There is the Kalundborg Hub project in Denmark and the Porthos transport and storage project in the Netherlands – both rare examples of EU countries with active subsidy schemes for carbon capture. Two of the four customers for Porthos have also made FIDs in the last few months. French multinational Air Liquide and US industrial gas firm Air Products have both confirmed they will build capture facilities on their grey hydrogen production plants in Rotterdam. Norway – although not in the EU – is expecting its Northern Lights project to receive CO2 from Europe in 2025.

Many more EU CCS projects have been proposed. The latest list of EU projects of common interest has 14 carbon storage projects and another two are on the list of projects of mutual interest (see table). The European Commission (EC) says the combined capacity of these 16 projects is 103 million tonnes per annum across four onshore storage sites and eight or more offshore locations.

The CCS industry has signaled to the Commission that capturing up to 80 million tonnes of CO2 by 2050 would be possible – well in excess of the NZIA target – but only with more supportive investment conditions. For firms looking to provide storage, costs are high and demand is uncertain. Project risks are significant, especially in the absence of a comprehensive regulatory framework across the CCUS value chain. The handful of projects that are proceeding are the beneficiaries of major financial support.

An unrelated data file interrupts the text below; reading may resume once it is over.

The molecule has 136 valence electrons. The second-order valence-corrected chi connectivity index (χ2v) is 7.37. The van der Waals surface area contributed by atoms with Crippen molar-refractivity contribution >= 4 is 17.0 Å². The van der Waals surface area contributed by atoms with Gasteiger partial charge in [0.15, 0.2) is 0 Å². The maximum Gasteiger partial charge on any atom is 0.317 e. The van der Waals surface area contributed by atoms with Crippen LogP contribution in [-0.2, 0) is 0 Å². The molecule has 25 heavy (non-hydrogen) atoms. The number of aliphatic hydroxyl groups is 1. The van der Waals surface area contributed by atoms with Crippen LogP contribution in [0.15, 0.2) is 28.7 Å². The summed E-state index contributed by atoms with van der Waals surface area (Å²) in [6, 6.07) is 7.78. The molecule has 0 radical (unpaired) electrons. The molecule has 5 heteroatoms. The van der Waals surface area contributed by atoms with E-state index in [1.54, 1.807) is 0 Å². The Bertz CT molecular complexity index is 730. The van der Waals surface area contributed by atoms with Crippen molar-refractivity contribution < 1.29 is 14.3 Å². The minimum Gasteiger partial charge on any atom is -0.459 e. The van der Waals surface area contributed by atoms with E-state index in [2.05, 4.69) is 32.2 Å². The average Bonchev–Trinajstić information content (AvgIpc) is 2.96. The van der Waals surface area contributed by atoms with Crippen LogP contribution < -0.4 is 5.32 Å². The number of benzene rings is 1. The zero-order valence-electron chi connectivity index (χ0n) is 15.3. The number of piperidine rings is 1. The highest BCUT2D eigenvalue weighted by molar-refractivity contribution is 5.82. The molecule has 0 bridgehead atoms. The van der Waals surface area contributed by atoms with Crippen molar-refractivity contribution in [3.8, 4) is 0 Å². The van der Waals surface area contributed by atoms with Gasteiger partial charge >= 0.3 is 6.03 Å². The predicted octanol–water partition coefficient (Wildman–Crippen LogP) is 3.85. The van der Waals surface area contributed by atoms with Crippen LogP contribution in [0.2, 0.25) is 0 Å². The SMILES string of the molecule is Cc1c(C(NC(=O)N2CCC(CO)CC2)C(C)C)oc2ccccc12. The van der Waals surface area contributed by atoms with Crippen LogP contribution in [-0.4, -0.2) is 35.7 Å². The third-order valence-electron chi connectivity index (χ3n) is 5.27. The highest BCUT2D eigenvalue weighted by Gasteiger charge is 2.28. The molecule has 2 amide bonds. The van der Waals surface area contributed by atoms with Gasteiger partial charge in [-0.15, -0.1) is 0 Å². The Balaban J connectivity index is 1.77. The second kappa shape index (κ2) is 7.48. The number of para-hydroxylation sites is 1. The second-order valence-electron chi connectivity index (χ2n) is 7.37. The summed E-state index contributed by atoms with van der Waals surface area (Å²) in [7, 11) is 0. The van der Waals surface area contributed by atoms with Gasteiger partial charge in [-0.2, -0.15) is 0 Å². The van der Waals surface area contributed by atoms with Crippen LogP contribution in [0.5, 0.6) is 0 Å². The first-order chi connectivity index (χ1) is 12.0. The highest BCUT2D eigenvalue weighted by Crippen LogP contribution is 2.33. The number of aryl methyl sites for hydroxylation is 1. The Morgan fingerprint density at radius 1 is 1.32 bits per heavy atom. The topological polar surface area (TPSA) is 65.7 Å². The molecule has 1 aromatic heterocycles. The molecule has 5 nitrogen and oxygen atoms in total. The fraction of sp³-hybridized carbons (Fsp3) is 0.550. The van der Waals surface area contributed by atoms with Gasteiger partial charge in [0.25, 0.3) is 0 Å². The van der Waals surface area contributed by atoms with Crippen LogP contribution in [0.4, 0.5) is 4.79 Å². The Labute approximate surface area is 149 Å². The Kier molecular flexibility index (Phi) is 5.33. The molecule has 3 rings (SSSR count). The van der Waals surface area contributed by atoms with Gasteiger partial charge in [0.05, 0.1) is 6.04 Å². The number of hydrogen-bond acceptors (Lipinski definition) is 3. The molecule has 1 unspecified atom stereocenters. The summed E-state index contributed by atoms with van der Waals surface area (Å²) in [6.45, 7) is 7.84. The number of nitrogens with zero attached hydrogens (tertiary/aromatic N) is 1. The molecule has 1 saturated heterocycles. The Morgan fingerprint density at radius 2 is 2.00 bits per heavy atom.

In the case of Kalundborg, Ørsted received a 20-year contract from the Danish Energy Agency and around half of Denmark’s DKK16bn (US$2.3bn) CCUS subsidy fund. Porthos received over €100m from Brussels for infrastructure costs. The Dutch government has set aside €2.1bn for the project’s four main customers to bridge the gap between the current rates for CO2 EU emission allowances and the costs of capture and storage. The Norwegian state has taken on 80% of the overrun costs of Northern Lights and 75% of the operating costs for the first 10 years.

The Northern Lights Carbon Capture and Storage facilities in Øygarden outside of Bergen. Credit: Ole Jørgen Bratland/Equinor